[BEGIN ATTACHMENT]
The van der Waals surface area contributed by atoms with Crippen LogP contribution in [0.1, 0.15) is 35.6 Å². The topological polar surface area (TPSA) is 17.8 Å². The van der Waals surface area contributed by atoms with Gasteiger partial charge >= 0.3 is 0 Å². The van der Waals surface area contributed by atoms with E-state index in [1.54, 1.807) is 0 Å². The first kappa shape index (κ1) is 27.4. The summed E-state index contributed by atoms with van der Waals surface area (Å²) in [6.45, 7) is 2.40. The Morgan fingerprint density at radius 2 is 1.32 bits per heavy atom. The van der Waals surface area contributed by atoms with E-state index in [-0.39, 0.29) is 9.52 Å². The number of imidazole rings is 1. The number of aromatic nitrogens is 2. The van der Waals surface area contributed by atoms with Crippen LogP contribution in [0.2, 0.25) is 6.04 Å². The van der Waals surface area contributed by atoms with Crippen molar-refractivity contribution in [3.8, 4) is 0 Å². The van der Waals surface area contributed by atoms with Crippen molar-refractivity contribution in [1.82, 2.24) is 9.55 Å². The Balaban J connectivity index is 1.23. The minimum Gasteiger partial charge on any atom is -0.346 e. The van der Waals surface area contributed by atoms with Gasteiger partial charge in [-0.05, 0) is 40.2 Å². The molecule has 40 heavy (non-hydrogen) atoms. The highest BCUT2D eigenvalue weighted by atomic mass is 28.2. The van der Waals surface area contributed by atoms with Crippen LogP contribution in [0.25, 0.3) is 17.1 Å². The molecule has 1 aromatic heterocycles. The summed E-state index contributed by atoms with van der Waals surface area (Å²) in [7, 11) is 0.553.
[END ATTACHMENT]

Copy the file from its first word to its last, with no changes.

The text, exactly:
The van der Waals surface area contributed by atoms with Crippen LogP contribution in [0.1, 0.15) is 35.6 Å². The topological polar surface area (TPSA) is 17.8 Å². The van der Waals surface area contributed by atoms with Gasteiger partial charge >= 0.3 is 0 Å². The van der Waals surface area contributed by atoms with E-state index in [1.54, 1.807) is 0 Å². The first kappa shape index (κ1) is 27.4. The summed E-state index contributed by atoms with van der Waals surface area (Å²) in [6.45, 7) is 2.40. The Morgan fingerprint density at radius 2 is 1.32 bits per heavy atom. The van der Waals surface area contributed by atoms with E-state index in [-0.39, 0.29) is 9.52 Å². The number of imidazole rings is 1. The number of aromatic nitrogens is 2. The van der Waals surface area contributed by atoms with Crippen LogP contribution in [0.2, 0.25) is 6.04 Å². The van der Waals surface area contributed by atoms with Crippen molar-refractivity contribution in [3.8, 4) is 0 Å². The van der Waals surface area contributed by atoms with Crippen molar-refractivity contribution in [1.82, 2.24) is 9.55 Å². The Balaban J connectivity index is 1.23. The minimum Gasteiger partial charge on any atom is -0.346 e. The van der Waals surface area contributed by atoms with Gasteiger partial charge in [-0.05, 0) is 40.2 Å². The molecule has 40 heavy (non-hydrogen) atoms. The highest BCUT2D eigenvalue weighted by atomic mass is 28.2. The van der Waals surface area contributed by atoms with Crippen LogP contribution in [0.25, 0.3) is 17.1 Å². The molecule has 1 aromatic heterocycles. The summed E-state index contributed by atoms with van der Waals surface area (Å²) in [7, 11) is 0.553.